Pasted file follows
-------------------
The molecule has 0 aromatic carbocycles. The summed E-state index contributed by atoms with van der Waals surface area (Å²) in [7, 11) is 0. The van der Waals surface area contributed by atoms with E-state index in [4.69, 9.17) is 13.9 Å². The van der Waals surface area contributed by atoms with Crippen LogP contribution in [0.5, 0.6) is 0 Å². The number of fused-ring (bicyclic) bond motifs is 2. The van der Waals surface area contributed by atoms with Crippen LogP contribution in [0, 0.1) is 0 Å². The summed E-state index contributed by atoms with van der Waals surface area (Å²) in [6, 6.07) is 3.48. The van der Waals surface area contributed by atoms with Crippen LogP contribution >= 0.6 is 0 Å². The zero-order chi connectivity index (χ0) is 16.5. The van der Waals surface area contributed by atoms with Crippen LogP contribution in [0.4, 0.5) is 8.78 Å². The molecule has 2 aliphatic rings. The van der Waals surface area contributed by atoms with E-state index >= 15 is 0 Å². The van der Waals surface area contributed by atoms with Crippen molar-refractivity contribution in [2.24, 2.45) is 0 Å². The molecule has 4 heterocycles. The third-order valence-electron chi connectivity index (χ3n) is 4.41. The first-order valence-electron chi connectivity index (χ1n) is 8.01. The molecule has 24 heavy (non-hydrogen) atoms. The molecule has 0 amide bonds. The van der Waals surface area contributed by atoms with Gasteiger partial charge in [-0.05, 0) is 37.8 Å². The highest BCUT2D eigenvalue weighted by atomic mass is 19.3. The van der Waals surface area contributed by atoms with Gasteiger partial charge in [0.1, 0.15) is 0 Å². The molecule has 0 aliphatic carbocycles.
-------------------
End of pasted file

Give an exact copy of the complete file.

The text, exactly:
The molecule has 0 aromatic carbocycles. The summed E-state index contributed by atoms with van der Waals surface area (Å²) in [7, 11) is 0. The van der Waals surface area contributed by atoms with E-state index in [4.69, 9.17) is 13.9 Å². The van der Waals surface area contributed by atoms with Crippen LogP contribution in [0.5, 0.6) is 0 Å². The number of fused-ring (bicyclic) bond motifs is 2. The van der Waals surface area contributed by atoms with Crippen LogP contribution in [0, 0.1) is 0 Å². The summed E-state index contributed by atoms with van der Waals surface area (Å²) in [6, 6.07) is 3.48. The van der Waals surface area contributed by atoms with Crippen LogP contribution >= 0.6 is 0 Å². The zero-order chi connectivity index (χ0) is 16.5. The van der Waals surface area contributed by atoms with Crippen LogP contribution in [0.4, 0.5) is 8.78 Å². The molecule has 2 aliphatic rings. The van der Waals surface area contributed by atoms with E-state index >= 15 is 0 Å². The van der Waals surface area contributed by atoms with Crippen molar-refractivity contribution in [2.24, 2.45) is 0 Å². The molecule has 4 heterocycles. The third-order valence-electron chi connectivity index (χ3n) is 4.41. The first-order valence-electron chi connectivity index (χ1n) is 8.01. The molecule has 24 heavy (non-hydrogen) atoms. The molecule has 0 amide bonds. The van der Waals surface area contributed by atoms with Gasteiger partial charge in [-0.05, 0) is 37.8 Å². The highest BCUT2D eigenvalue weighted by atomic mass is 19.3. The van der Waals surface area contributed by atoms with Gasteiger partial charge in [0.1, 0.15) is 0 Å². The molecule has 0 aliphatic carbocycles.